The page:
Stephen Cambone Collects on His Handiwork with CIFA

I’ve long suspected that the GOP has used the Counter-Intelligence Field Activity (CIFA) as a way to spy on domestic enemies even while making their friends rich. CIFA is the organization that collected information on both Jesus’ General and Quakers, then stuck it into a database without following requisite privacy protections. And then, when Congress and the Carol Lam started focusing on CIFA, its database on private citizens got quickly disappeared.

70% of its staff are contractors. And one of the early CIFA contractors was the company of Mitch Wade–Duke Cunningham’s briber–MZM.

Which is why I noted, back in May 2006, that CIFA seemed like a huge improvement (from a Republican perspective) on Nixon-era domestic spying.

Back when Nixon was spying on his enemies, he used the agencies of the US government. He was using civil servants subject to congressional oversight to do his dirty work. But the newfangled Republican party learned in Iran-Contra that, if you outsource the dirty work far enough, you’re more likely to avoid the oversight that will lead to discovery.


So let me connect the dots here. Republican legislators have set up this nifty scheme, whereby their buddies ply them with golf trips, swank real estate deals, and prostitutes. In exchange for that booty, they give their buddies contracts at Defense or Homeland Security or CIA. Spying contracts. Under those spying contracts, the buddies spy on American citizens, even funny bloggers and peaceniks. And although it is known that these buddies are a little sloppy with the way they spy on American citizens, they continue to get more work.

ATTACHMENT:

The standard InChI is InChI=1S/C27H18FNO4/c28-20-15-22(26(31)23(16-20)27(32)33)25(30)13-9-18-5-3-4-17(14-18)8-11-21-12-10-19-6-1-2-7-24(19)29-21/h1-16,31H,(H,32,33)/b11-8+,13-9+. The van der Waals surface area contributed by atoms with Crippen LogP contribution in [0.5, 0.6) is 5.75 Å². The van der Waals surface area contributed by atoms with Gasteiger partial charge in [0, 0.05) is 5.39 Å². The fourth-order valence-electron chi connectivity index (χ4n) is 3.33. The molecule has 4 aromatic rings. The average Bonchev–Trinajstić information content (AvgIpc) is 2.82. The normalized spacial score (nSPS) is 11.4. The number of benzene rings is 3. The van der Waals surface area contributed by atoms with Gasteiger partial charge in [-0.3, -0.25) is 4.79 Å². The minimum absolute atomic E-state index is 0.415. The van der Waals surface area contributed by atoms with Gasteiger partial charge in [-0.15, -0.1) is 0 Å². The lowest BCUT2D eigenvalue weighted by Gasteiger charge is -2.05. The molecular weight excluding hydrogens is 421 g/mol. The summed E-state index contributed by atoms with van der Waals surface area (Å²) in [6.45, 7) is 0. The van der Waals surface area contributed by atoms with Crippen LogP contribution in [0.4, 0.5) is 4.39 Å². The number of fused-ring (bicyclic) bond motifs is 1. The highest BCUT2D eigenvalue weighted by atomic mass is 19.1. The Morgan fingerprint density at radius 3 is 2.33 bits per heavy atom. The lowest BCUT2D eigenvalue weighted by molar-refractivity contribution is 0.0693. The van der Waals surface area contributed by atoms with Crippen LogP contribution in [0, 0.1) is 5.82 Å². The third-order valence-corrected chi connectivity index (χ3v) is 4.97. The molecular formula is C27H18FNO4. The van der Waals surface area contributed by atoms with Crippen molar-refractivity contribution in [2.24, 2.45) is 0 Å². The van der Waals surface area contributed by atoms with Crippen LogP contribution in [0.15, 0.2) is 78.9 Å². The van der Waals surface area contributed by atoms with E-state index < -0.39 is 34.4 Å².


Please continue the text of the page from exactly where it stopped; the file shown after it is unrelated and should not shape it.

Now, as I said, back in 2006, as the whole Cunningham scandal was erupting, all of a sudden people decided it might be good to start exercising some oversight over CIFA. The Cunningham investigation extended to Wade’s contracting on CIFA. Congress held some hearings. More interestingly, Stephen Cambone claimed to lead an inquiry.

Undersecretary of Defense Stephen A. Cambone has ordered an internal study of how funding earmarked in a bill by then-Rep. Randy "Duke" Cunningham (R-Calif.) led to contracts for MZM Inc. to do work for the Pentagon’s newest intelligence agency, the Counterintelligence Field Activity, a Defense Department spokesman said.


Cmdr. Greg Hicks, a Pentagon spokesman, confirmed yesterday that Cambone has ordered an internal inquiry. Hicks said he was "unable to comment on MZM contracts or related matters since they are the subject of ongoing investigations by the appropriate organizations in the department and the U.S. government."

Hicks added that Cambone’s request to CIFA focused on the undersecretary’s "desire to understand the temporal relationship between the congressional earmark and contract actions taken by the department."

But oversight over CIFA hasn’t gotten any better. Significantly, CIFA is one of the DOD agencies that insists its budget cannot be made public in the new

Several defense intelligence agencies will withhold unclassified information about their contracts from a new public database of government spending.

The new database at is intended to provide increased transparency regarding most government contracts.

But when it comes to intelligence spending, there will actually be a net loss of public information because categories of intelligence contracting data that were previously disclosed will now be withheld.

The Defense Intelligence Agency (DIA), the National Geospatial-Intelligence Agency (NGA), and the Counterintelligence Field Activity (CIFA) argued that online disclosure of their unclassified contracts could present an operational security vulnerability.